Monday, November 28, 2005

More curious trends in packaging

As I’ve probably noted, I read too many labels. I’m probably wired to read the label of whatever is nearby, since I’ve been doing it since I could read. I was probably the only first grader who was suggesting “monosodium glutamate” as a spelling word. (And the fact that I was consuming monosodium glutamate probably explained a few things about my first grade life, as well.)

So I read labels. And sometimes I read instruction manuals.

And that’s probably a good thing, since we just acquired a new electric skillet for the commissary here in 19 Minutes World Media Headquarters, and it came with Some Assembly Required. I was pretty sure the assembly involved attaching the handles with the screws that were also included, but I figured I should check the instructions, just to make sure. Fortunately, the Rival Electric Skillet came with the following helpful instructions:

Header Bands: RIVAL Wave: 100% PMS 647 Blue with black overprint which starts at 32% black at the lowest point of the wave and ends in 0% black 3/4 of the way up the total height of the wave.

NOTE: when printing, the PMS 647 MUST lay down first, before the process colors to achieve the gradient black overprint.
The instructions were also translated into Japanese and included a diagram, in case they weren’t clear enough.

So now, my only fear about using the new electric skillet is that it may have beem produced by painters with PMS, and thus might spit ingredients back out at me without warning, or criticize my choice of seasoning.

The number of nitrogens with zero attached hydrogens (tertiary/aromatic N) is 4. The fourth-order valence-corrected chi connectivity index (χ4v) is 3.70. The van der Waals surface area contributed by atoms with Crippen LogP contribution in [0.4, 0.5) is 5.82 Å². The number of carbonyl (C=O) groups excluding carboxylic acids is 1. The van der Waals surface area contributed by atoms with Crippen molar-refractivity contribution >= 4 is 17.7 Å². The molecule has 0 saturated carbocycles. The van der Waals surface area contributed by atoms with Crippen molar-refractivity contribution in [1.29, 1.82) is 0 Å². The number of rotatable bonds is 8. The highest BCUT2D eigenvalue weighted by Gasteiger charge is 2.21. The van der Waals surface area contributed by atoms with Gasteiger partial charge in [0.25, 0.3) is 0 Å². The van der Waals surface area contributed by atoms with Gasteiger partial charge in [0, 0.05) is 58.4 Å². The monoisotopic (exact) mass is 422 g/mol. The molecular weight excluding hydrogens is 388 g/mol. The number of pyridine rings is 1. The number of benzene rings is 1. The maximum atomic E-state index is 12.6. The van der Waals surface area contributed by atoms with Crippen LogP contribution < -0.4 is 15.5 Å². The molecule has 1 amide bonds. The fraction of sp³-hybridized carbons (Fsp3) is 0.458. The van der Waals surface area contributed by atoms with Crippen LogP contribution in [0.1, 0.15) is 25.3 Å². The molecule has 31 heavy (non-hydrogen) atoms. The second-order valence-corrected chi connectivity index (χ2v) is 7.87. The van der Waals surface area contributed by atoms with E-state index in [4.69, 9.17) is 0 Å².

My label-reading habit also came in handy on my trip to the grocery store this evening, as I looked for dish soap. Otherwise, I never would have discovered the only soap with a built-in inferiority complex:

Maybe it’ll clean your dishes, maybe not.

Sometimes, though, this label-reading thing can get in the way of my life. I speak now of the Kleenex Anti-Viral tissues I returned with from this same shopping trip. I’d never seen a box of tissues that included Directions for Use. I’d also never seen a box of tissues that threatened me with arrest:

It is a violation of Federal law to use this product in a manner inconsistent with its labeling. Use only as a facial tissue.
A little research revealed that this dates back to HR 2001-00076, the Statutory Nasal Ejection and Expectoration Zeroing Effort Act, which sought to prevent potential terrorist cells from weaponizing facial tissues.

I assume this little-known law is also why the Kleenex box also includes directions for Storage and Disposal:

Store in a dry area. Dispose of used tissues promptly. Do not reuse empty container.
This direction, I’m sure, vaguely disappoints all the people out there hoping to set the World Record for Largest Used Kleenex Collection, but it’s probably a better option than saving all the Kleenex, only to have Federal Agents break down your door and take you to Paper Products Prison.

And finally, my personal grooming products are talking to me again. Another stick of Degree anti-perspirant, another message carved into it. This time, it was:

Take the Risk”.
Which, to me, sounds like a dare not to use anti-perspirant. But I’m going to use it, anyway. Just in case there’s another little-known Federal law out there.

1 comment:

Carol Davidson said...

This is one of the strangest posts I've ever read.

Personally, I only buy the Viral Tissues.